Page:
Moseying peaceful-like down True Blue Street
she hadn’t noticed the betrayal truck run a red
and careen straight for her, looming up behind
like manifest destiny on speed, flattening her act
to a sidewalk shadow of its former juicy self.
The blues were true alright and a long
while in the full deep wail and moan
of their gradual passing into this place
where streets go sign-less, where
savvy old souls feel their way along
step by hand-to-mouth step, eyes
ungummed and open, glances surgical,
testy, hopelessly amused. Leather was
the thing here, soft and thick and tough,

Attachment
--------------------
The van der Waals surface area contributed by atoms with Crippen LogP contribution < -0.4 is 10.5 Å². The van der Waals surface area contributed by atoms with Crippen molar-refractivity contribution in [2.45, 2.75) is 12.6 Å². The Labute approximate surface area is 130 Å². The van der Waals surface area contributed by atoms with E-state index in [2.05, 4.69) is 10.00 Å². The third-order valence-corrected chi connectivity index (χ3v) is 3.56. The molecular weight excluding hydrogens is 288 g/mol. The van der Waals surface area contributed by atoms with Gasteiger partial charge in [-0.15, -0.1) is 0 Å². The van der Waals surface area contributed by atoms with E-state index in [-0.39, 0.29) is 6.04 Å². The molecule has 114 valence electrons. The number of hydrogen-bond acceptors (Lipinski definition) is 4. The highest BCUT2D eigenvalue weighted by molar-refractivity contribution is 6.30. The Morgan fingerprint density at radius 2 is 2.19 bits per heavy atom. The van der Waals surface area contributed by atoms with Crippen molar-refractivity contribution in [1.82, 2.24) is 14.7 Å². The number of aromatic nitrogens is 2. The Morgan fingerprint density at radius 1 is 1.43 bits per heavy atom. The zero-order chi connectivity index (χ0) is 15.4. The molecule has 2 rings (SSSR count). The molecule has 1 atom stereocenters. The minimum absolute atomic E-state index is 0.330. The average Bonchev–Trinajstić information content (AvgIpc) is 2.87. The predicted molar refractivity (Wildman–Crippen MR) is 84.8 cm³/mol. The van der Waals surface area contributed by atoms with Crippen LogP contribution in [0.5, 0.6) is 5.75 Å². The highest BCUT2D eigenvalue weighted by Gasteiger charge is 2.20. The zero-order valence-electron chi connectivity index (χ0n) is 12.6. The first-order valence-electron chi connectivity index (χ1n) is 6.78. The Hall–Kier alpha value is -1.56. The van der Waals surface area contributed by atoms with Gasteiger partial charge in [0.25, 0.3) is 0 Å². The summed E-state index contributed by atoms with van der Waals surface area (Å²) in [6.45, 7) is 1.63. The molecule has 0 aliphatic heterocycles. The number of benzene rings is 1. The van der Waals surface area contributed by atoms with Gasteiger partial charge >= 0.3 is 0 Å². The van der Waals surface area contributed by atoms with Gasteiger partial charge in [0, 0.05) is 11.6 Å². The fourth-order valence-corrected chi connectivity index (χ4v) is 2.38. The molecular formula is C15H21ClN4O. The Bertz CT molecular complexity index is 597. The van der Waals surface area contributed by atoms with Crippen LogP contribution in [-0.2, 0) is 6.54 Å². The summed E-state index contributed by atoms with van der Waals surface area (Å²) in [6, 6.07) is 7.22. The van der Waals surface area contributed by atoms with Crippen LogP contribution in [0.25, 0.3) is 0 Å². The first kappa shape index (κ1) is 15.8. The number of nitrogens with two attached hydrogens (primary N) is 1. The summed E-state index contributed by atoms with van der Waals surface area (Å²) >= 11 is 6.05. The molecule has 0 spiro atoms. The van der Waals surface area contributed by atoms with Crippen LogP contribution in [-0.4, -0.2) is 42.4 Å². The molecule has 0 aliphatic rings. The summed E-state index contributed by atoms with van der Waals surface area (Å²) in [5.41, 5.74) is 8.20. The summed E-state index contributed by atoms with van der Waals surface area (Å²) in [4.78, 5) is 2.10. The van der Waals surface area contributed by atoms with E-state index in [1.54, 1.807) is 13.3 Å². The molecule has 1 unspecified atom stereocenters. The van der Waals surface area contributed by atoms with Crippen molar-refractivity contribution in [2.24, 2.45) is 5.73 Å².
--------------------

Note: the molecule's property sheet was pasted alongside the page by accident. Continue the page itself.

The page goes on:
deliveries cut down to messenger-bike size,
trust dispensed cup by hot cautious cup.
Somehow she fit right in, sipping
with the rest of them, leaning against
chain-link barriers, toeing the line at ER,
fashioning rain-gear from cardboard.
Copyright 2016, Diane Gage
Diane Gage dwells in the American portion of the SoCal/Baja metroplex, not far from the border. Recent publications include poems in City Works Press: Sunshine Noir II, Mary: A Journal of New Writing and in an artist’s book by Bhavna Mehta featured in a recent San Diego art exhibit.